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US Marshals offer $5,000 reward for ‘affluenza teen’ turned fugitive

December 21, 2015

A payday awaits anyone who can help the U.S. Marshals service find an infamous teen who is suspected of violating his probation and possibly fleeing the country.

Agents are offering a $5,000 reward for information that leads to the whereabouts or arrest of Ethan Couch, the 18-year-old Texan who is known as the “affluenza teen.”

“Every person who carries a badge in the United States of America is aware he’s a fugitive,” Terry Grisham, a spokesman for the Tarrant County Sheriff’s Office said.

“You can run, but you’re always going to be looking over your shoulder,” the sheriff said of Couch, according to CNN. “We’re not going to give up. We’re going to come after you. We’re going to find you, wherever you are.”

Couch first made headlines in 2013 when he avoided jail time for a DUI manslaughter conviction that killed four people after his lawyers successfully argued that the teen’s privilege kept him from knowing right from wrong. Couch’s family is reported to be worth millions, thanks in part to a booming sheet metal business. It’s their success – and the way they have handled it – that Couch’s attorneys argued contributed to the teen’s reckless behavior.

Couch was sentenced to 10 years of probation but failed to appear at a Dec. 11 hearing after a video emerged claiming to show him playing beer pong.

An arrest warrant for the Fort Worth area teenager was issued the same day.

When authorities dropped by the teenager’s house that he shared with his mother, they found the home empty except for a pinball machine, according to the New York Daily News.

The U.S. Marshals Service joined the search for Couch this week, and the FBI has been in contact with local authorities to see how the agency can assist.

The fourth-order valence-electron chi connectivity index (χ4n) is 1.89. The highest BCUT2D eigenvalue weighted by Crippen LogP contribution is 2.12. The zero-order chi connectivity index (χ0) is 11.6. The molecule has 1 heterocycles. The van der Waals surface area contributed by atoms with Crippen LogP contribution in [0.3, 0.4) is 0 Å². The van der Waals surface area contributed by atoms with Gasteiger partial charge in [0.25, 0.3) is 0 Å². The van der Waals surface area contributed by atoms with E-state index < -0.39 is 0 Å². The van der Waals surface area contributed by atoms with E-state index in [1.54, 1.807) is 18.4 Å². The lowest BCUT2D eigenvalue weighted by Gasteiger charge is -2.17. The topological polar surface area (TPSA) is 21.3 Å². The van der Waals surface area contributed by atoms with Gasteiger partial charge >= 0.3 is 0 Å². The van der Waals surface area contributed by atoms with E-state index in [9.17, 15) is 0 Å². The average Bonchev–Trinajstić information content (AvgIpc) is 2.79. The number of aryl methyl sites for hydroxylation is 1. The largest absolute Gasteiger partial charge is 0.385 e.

“If we [had] a top 10 wanted list today, he’s number one,” Anderson told ABC News.

A wanted poster released by the U.S. Marshal’s described Couch as a 5-foot-7, 130-pound teenager with strawberry blond hair, green eyes and a back tattoo.

Authorities are trying to determine where Couch is and are worried he may have left the country. He is still a juvenile under the Texas legal system, according to the Dallas Morning News. Also missing is, Tonya Couch, the teen’s mother.

“With the wealth and the wherewithal that his family has, it’s going to be a tough assignment for us to find him,” Tarrant County Sheriff Dee Anderson told the Morning News.

“It’s one of those times when you hate to say ‘I told you so,’ but I told you so,” Anderson added. “I knew he was going to end up in more trouble.”

The hunt for Couch has rallied people beyond law enforcement. Colleen Sheehey-Church, national president of Mothers Against Drunk Driving, issued a public plea asking people to keep their eyes peeled for the fugitive.

“Affluenza aside, Ethan Couch appears to show blatant disregard for the law, and he must be held accountable,” Sheehey-Church said in a prepared statement issued Wednesday. “The families impacted will never have their loved ones back. Ethan Couch must have consequences for his actions.”

The night of the crash that first landed Couch in legal trouble, his blood-alcohol level was three times the adult driving limit, and there were traces of Valium and marijuana in his system. The teenager was driving more than 70 mph when he slammed a into a broken-down car on the side of the road.

The crash killed four people working on the disabled car. Two of Couch’s friends were critically injured, and another was paralyzed.

The carnage “looked more like a plane crash than a car wreck,” a Tarrant County Sheriff’s deputy later recalled.

This time around, Couch’s defense team told the Morning News that it has not been in contact with their missing client.

Authorities suggested to the paper that they’re anxiously awaiting seeing Couch in custody.

“Any mess-ups from now on, he’s going to be over with us,” Terry Grisham, spokesman for the Tarrant County sheriff’s office told the Morning News. “He’s going to see what the big-boy jail is like.”

© 2015, The Washington Post

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